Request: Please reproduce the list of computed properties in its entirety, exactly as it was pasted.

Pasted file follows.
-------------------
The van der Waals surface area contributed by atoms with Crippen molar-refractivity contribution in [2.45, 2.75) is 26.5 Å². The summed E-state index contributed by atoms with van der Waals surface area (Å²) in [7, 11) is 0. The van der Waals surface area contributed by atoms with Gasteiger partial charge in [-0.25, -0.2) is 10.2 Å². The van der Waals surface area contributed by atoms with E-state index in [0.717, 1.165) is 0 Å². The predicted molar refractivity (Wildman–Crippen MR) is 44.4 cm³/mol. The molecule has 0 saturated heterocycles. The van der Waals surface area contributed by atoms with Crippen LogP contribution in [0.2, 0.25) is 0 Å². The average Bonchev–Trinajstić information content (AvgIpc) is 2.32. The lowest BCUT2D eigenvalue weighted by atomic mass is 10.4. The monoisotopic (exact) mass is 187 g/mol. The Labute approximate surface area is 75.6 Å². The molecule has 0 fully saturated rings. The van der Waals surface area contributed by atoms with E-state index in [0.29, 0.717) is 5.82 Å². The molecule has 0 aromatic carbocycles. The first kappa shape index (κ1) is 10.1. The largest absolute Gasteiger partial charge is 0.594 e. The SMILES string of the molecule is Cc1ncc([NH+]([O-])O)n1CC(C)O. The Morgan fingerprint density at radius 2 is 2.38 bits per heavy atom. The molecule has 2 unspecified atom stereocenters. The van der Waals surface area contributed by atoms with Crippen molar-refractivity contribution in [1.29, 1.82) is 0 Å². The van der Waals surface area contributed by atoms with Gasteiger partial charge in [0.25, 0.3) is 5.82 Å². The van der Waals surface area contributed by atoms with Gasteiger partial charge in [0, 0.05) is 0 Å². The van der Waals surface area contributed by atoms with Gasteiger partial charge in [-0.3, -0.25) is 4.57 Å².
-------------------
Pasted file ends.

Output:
The van der Waals surface area contributed by atoms with Crippen molar-refractivity contribution in [2.45, 2.75) is 26.5 Å². The summed E-state index contributed by atoms with van der Waals surface area (Å²) in [7, 11) is 0. The van der Waals surface area contributed by atoms with Gasteiger partial charge in [-0.25, -0.2) is 10.2 Å². The van der Waals surface area contributed by atoms with E-state index in [0.717, 1.165) is 0 Å². The predicted molar refractivity (Wildman–Crippen MR) is 44.4 cm³/mol. The molecule has 0 saturated heterocycles. The van der Waals surface area contributed by atoms with Crippen LogP contribution in [0.2, 0.25) is 0 Å². The average Bonchev–Trinajstić information content (AvgIpc) is 2.32. The lowest BCUT2D eigenvalue weighted by atomic mass is 10.4. The monoisotopic (exact) mass is 187 g/mol. The Labute approximate surface area is 75.6 Å². The molecule has 0 fully saturated rings. The van der Waals surface area contributed by atoms with E-state index in [0.29, 0.717) is 5.82 Å². The molecule has 0 aromatic carbocycles. The first kappa shape index (κ1) is 10.1. The largest absolute Gasteiger partial charge is 0.594 e. The SMILES string of the molecule is Cc1ncc([NH+]([O-])O)n1CC(C)O. The Morgan fingerprint density at radius 2 is 2.38 bits per heavy atom. The molecule has 2 unspecified atom stereocenters. The van der Waals surface area contributed by atoms with Crippen molar-refractivity contribution in [1.29, 1.82) is 0 Å². The van der Waals surface area contributed by atoms with Gasteiger partial charge in [0.25, 0.3) is 5.82 Å². The van der Waals surface area contributed by atoms with Gasteiger partial charge in [0, 0.05) is 0 Å². The van der Waals surface area contributed by atoms with Gasteiger partial charge in [-0.3, -0.25) is 4.57 Å².